Getting to specifics, however, the Studio 20s had a fairly flat tonal balance, with surprising extension and feeling of weight for such a small loudspeaker. They did not sound as neutral as the reference Hales System Two Signature or the Meridian D6000, but nevertheless had no serious colorations that interfered with the music. I did, however, detect a few irregularities. First, there was a slight trend toward a lack of warmth in the lower midrange, accompanied by what sounded like a rising response in the upper mids. This had the effect of reducing the feeling of body and warmth from some instruments, especially sax and vocal. There was sometimes a slightly thin or threadbare characteristic to lead instruments. In addition, the treble had a slight degree of “whiteness” with a reduced sense of body and fullness. Cymbals, especially, had a wispy character rather than a round fatness. Their texture could be described as chromium instead of burnished brass. This treble characteristic could become fatiguing after a long session, but seemed to diminish as the Studio 20s logged more and more hours. I suspect that they would continue to sound sweeter after longer use.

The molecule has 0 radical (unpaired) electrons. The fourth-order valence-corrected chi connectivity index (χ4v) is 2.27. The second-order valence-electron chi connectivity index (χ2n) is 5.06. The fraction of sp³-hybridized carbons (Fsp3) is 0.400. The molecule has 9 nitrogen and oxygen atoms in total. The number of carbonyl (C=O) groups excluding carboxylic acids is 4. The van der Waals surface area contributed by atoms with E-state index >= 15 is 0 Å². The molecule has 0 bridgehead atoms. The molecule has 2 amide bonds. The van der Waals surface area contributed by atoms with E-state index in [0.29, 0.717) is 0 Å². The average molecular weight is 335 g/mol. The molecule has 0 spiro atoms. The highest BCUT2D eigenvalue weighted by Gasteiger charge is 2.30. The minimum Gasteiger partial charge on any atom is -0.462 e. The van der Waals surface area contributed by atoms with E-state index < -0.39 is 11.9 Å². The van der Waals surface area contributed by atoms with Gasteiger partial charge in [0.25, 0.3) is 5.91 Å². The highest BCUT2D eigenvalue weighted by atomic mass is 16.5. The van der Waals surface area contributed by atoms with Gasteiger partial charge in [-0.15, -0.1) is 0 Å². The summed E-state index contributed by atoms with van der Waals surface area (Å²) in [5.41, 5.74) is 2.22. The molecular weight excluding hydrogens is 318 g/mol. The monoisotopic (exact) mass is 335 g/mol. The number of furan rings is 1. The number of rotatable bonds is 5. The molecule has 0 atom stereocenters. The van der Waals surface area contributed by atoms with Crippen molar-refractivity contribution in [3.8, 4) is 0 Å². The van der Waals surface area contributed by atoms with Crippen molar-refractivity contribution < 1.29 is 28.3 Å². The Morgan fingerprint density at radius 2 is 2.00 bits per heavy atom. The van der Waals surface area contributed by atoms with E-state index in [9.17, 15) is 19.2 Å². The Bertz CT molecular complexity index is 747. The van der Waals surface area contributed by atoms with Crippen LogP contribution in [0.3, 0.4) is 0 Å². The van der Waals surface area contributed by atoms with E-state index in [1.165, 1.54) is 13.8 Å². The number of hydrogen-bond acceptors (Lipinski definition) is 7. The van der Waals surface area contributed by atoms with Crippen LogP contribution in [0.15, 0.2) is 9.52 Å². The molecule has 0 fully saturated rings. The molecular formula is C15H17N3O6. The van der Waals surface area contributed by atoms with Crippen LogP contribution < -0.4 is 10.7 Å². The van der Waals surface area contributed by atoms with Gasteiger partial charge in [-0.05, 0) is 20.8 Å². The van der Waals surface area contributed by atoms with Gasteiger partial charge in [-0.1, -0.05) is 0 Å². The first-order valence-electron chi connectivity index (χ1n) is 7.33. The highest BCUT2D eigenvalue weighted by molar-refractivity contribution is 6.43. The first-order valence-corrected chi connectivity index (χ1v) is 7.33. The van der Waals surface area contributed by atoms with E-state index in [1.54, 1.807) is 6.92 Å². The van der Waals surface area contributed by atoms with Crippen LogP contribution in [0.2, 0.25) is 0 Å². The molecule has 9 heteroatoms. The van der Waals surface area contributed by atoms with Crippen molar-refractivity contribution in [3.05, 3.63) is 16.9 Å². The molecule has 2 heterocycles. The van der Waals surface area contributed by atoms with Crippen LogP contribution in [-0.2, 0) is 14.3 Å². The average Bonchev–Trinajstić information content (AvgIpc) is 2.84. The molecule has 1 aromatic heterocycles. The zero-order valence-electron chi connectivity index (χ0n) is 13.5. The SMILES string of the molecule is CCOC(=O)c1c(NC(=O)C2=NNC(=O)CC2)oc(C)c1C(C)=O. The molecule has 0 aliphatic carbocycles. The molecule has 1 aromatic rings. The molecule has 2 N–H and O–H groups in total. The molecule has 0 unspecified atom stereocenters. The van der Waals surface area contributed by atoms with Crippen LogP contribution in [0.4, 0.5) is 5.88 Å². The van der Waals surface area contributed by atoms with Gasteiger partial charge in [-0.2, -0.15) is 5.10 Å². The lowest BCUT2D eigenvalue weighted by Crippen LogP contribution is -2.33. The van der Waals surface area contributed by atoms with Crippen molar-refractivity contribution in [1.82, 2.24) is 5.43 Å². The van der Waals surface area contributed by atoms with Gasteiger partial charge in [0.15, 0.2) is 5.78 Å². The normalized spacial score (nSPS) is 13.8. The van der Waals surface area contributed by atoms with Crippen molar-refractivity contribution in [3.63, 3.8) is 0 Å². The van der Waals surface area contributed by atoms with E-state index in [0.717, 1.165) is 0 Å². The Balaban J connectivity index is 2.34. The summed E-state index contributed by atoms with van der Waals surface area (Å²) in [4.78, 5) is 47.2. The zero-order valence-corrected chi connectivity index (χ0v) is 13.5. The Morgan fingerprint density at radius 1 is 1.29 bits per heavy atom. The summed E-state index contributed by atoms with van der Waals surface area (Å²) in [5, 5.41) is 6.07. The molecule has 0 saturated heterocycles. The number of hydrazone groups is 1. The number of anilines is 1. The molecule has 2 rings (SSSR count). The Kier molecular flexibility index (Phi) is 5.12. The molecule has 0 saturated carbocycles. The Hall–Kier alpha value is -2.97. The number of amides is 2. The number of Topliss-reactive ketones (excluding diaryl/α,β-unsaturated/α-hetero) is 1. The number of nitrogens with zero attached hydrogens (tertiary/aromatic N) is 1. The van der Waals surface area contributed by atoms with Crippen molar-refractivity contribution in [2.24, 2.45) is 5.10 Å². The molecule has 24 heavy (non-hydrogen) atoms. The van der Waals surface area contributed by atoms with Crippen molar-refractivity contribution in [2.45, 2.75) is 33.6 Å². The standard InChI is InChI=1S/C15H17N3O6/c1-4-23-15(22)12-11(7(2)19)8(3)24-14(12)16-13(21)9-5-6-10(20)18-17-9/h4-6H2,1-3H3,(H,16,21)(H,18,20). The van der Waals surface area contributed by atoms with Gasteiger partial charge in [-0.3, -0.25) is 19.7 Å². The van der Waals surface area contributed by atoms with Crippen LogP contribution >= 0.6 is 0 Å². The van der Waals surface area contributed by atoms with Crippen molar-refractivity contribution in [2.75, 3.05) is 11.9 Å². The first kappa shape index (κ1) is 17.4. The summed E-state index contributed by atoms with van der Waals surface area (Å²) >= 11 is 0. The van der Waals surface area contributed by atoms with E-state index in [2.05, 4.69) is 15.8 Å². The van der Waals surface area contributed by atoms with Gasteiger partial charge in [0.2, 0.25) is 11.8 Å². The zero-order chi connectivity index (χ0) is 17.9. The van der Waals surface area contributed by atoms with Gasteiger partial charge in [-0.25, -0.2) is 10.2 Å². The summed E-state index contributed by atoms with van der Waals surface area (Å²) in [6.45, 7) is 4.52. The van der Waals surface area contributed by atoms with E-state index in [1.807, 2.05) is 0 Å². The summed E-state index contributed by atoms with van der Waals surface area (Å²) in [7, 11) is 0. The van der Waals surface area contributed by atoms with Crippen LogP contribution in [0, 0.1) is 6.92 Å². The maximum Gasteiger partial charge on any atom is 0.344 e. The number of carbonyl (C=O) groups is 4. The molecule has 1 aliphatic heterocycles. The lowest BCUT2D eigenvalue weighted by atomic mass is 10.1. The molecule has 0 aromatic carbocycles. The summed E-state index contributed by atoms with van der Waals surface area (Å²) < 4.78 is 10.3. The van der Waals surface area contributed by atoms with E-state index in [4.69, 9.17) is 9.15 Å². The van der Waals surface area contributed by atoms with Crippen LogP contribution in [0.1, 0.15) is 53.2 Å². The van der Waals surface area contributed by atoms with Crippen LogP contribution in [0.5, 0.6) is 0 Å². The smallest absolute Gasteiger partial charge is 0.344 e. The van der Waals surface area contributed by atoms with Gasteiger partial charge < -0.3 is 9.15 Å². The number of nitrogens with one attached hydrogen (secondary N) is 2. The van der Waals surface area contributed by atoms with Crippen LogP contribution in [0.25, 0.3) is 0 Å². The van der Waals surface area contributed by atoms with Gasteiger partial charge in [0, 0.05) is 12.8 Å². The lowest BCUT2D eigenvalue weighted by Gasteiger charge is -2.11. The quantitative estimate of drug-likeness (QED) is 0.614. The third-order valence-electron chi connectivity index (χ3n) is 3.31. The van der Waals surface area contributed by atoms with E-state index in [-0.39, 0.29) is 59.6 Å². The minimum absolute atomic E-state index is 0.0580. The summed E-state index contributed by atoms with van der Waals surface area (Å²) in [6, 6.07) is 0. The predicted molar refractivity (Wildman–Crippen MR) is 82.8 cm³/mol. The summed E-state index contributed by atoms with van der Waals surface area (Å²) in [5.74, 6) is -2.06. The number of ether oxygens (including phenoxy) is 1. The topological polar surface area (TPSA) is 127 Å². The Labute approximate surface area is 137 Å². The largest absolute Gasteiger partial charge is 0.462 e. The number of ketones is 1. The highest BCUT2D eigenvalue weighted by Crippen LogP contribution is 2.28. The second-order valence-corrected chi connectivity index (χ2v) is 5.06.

The midbass was a little on the lean side, but very tight and articulate. I much prefer this type of presentation to an overbearing bass with poor definition. The 20s had good extension and sense of power in the lowermost registers, especially considering their size and driver complement. Even at high playback levels and music with significant amounts of low-frequency energy, the 20s showed no sign of strain. I especially enjoyed solo piano like Dick Hyman Plays Fats Waller (Reference Recordings RR-33CD). The 20s had the ability to present left-hand lines without confusion or congestion. There was a tautness and palpability to the sound that was very true to the actual instrument. Many loudspeakers’ downfall when reproducing solo piano is a smearing and confusion in the lower registers. It was thus a joy to hear such precision and finesse from the Studio 20s on this and other solo piano recordings.